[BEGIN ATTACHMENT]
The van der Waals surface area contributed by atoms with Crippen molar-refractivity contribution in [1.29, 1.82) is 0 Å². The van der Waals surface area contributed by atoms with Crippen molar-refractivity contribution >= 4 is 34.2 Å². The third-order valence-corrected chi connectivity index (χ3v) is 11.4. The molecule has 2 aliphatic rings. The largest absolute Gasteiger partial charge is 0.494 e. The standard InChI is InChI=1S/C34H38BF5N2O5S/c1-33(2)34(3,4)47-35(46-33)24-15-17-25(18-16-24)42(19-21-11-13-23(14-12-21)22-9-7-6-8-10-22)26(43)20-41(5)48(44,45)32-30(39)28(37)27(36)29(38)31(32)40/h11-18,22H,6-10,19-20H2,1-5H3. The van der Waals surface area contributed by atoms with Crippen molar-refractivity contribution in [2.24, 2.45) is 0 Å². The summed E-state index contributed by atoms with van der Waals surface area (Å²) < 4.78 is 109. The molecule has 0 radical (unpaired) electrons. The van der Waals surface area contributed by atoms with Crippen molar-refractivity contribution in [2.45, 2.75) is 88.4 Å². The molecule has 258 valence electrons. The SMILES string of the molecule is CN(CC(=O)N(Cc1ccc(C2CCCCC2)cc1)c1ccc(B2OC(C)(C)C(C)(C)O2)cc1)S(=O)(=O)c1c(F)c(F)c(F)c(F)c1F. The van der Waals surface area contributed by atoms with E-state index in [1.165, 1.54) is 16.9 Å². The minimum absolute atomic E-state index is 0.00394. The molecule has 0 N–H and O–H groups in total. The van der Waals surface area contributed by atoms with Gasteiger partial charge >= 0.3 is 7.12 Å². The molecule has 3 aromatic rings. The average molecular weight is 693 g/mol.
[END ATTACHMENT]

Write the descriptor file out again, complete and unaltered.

The van der Waals surface area contributed by atoms with Crippen molar-refractivity contribution in [1.29, 1.82) is 0 Å². The van der Waals surface area contributed by atoms with Crippen molar-refractivity contribution >= 4 is 34.2 Å². The third-order valence-corrected chi connectivity index (χ3v) is 11.4. The molecule has 2 aliphatic rings. The largest absolute Gasteiger partial charge is 0.494 e. The standard InChI is InChI=1S/C34H38BF5N2O5S/c1-33(2)34(3,4)47-35(46-33)24-15-17-25(18-16-24)42(19-21-11-13-23(14-12-21)22-9-7-6-8-10-22)26(43)20-41(5)48(44,45)32-30(39)28(37)27(36)29(38)31(32)40/h11-18,22H,6-10,19-20H2,1-5H3. The van der Waals surface area contributed by atoms with Crippen molar-refractivity contribution in [2.24, 2.45) is 0 Å². The summed E-state index contributed by atoms with van der Waals surface area (Å²) < 4.78 is 109. The molecule has 0 radical (unpaired) electrons. The van der Waals surface area contributed by atoms with Crippen molar-refractivity contribution in [2.45, 2.75) is 88.4 Å². The molecule has 258 valence electrons. The SMILES string of the molecule is CN(CC(=O)N(Cc1ccc(C2CCCCC2)cc1)c1ccc(B2OC(C)(C)C(C)(C)O2)cc1)S(=O)(=O)c1c(F)c(F)c(F)c(F)c1F. The van der Waals surface area contributed by atoms with E-state index in [1.165, 1.54) is 16.9 Å². The minimum absolute atomic E-state index is 0.00394. The molecule has 0 N–H and O–H groups in total. The van der Waals surface area contributed by atoms with Gasteiger partial charge >= 0.3 is 7.12 Å². The molecule has 3 aromatic rings. The average molecular weight is 693 g/mol.